If you’re struggling to raise your self-esteem, you may find yourself saying things like:
I wish I was happy as they are.
I wish I was as motivated as they are.
I wish I was as smart as they are.
I wish I was as healthy as they are.
I wish I was as good looking as they are.
I wish I was as wealthy as they are.
You get the point, right? And isn’t the grass always greener on the other side, folks? With the rise in social media and filters that make us appear flawless, low self-esteem has become an epidemic. Keeping reading to find out our top 5 ways to raise your self-esteem.
Remember middle school? Feelings of unworthiness can begin at a very young age. When we experience peer rejection, isolation for being or feeling “different” or bullying, it lays the foundation for low self-esteem.
As adults, we experience the same feelings. Access to images and posts highlighting other people’s perfections makes it easy for us to focus on our imperfections. Ultimately, if these feelings of unworthiness or “less than” are neglected, they can potentially lead us down the long, winding road of depression and anxiety.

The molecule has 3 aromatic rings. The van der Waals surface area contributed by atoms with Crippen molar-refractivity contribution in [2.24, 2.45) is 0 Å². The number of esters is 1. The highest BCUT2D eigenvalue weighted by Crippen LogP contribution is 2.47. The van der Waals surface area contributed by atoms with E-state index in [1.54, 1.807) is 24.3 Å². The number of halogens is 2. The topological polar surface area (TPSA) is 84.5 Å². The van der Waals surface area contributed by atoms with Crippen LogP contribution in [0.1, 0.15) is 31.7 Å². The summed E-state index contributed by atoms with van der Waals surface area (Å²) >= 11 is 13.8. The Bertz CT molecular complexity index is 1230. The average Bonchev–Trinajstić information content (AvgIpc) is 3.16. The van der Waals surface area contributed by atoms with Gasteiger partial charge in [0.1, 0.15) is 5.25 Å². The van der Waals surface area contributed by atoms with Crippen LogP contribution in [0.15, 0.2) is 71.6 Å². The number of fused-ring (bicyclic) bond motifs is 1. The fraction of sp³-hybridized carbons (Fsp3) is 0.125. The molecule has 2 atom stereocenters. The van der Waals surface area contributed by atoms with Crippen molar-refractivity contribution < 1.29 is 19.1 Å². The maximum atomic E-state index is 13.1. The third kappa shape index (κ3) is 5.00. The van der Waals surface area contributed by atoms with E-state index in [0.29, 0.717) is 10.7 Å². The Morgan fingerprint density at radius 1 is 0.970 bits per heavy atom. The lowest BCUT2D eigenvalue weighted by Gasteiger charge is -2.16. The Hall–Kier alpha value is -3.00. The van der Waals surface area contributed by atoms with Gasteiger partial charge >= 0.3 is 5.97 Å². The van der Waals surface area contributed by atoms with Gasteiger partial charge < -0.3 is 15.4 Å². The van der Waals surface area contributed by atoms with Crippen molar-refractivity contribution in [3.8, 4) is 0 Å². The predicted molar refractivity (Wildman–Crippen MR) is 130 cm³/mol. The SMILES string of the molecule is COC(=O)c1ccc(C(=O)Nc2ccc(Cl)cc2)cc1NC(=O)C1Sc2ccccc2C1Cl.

Low self-esteem is damaging to the mind, spirit, and soul. Finding ways to feel better about ourselves and our abilities is vital to our well-being.
5 ways to raise your self-esteem:
Quiet That Inner Critic
Negative self-talk is common for most people, but it becomes a driving force when you are struggling with low self-esteem. If you’re one of those people whose inner critic is constantly beating them up, it’s important you quiet that voice. Try to replace any negative comments with positive ones. For example, the next time that you criticize yourself, follow it up by highlighting something that you did/do well. What are some strengths and abilities that you have? It’s not always easy to do, but force yourself to give it a try and see how you feel. Is it helping to raise your self-esteem?
Stop Comparing Yourself to Others and Start Focusing on What’s Working